Seventeen executives at Airbus parent company EADS went on trial Monday for allegedly making millions in profits on the back of their company's troubles with the delayed A380 superjumbo project.
The current and former officials are accused by French stock market regulators of insider trading as they sold stock options before the planemaker announced a big production delay that sent shares plunging.
It is an unusually visible case for France's Financial Markets Authority, or AMF, and could result in embarrassing fines for European Aeronautic Defence & Space Co. NV, one of the continent's biggest manufacturers. The closed-door hearings run all week in the former Paris stock exchange.
The French market regulator has been investigating for nearly three years what the EADS executives and board members knew about profit-damaging technical problems with the A380 superjumbo and mid-range A350 aircraft when they sold shares or exercised stock options worth millions of euros (dollars) in 2005 and early 2006.
When the A380 problems were made public in June 2006, EADS shares plunged 26 percent in one day and the company sank into months of management troubles.
Two investigations into the stock trades ensued, one by the AMF and a criminal probe by the Paris prosecutor that is still under way. Both may demand millions of euros (dollars) in fines, and the criminal probe may even seek prison terms.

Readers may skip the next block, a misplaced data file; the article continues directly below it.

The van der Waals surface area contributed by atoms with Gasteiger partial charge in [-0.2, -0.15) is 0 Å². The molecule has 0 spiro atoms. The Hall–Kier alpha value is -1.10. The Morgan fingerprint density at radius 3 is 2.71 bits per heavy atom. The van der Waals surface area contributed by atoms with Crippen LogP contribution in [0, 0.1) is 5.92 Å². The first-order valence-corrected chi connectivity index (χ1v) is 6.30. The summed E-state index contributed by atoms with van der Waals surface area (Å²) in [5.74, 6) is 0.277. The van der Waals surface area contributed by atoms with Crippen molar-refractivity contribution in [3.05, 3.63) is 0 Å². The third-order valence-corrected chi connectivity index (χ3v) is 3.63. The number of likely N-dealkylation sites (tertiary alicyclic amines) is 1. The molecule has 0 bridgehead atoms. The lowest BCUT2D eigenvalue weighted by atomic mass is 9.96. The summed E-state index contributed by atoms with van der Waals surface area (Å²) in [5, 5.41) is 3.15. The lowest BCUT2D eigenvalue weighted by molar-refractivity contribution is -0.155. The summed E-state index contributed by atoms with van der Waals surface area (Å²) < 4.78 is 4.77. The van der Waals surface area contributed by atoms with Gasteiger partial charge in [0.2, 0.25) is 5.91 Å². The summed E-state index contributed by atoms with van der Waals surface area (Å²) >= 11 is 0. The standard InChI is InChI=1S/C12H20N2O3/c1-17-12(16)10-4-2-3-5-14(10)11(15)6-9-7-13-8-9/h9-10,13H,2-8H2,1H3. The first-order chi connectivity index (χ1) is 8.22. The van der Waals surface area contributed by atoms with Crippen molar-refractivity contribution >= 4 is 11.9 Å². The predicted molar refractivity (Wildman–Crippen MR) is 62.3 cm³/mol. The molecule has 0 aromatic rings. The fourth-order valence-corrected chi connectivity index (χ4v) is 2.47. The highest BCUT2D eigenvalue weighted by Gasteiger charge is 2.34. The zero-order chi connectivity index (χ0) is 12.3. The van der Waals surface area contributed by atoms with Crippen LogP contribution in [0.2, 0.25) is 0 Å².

The AMF probe earlier named 17 EADS and Airbus officials as suspects, but chief investigator Antoine Courtault winnowed the list down to seven people he accuses of insider trading: former EADS co-CEO Noel Forgeard; Jean-Paul Gut, a former deputy chief executive who oversaw strategy; chief Airbus salesman John Leahy; Andreas Sperl, director of the EADS site in Dresde; Olivier Andries, a former EADS vice president; human resources director Erik Pillet, and Alain Flourens, in charge of training centers.
The investigator recommended that the 10 other suspects be exonerated, though all 17 will be on trial this week, according to an AMF official. The official was not authorized to be publicly named according to the market regulator's rules.
The AMF is not required to heed the chief investigator's recommendations.
"I come here serene," Forgeard told reporters as he arrived for the hearing. "I am fully confident in the jurisdiction of the AMF to whom my lawyers here have provided all the elements that show my innocence."
EADS is also named in the case, accused of not informing the markets sooner of the problems with the A380. EADS shareholders Lagardere SCA and Daimler AG also face questioning, though the chief investigator recommended exonerating them.
The investigator said he had no proof of insider trading concerning delays in the construction of the A350 airliner.
The AMF is under pressure to show its independence when dealing with such a major company.
The AMF official said the hearings are the regulator's equivalent of a judicial trial and will form the basis for any sanctions, which must be decided by the end of this year. Each of the seven could be fined up to euro1.5 million ($2.14 million).
The case comes as EADS is in a battle with Airbus rival Boeing Co. for a $35 billion Pentagon contract. EADS and partner Northrop Grumman Corp. are hoping to win the bidding to replace 179 aging Air Force refueling tankers.
EADS shares were up 1.8 percent to euro12.95 in midday Paris trading Monday.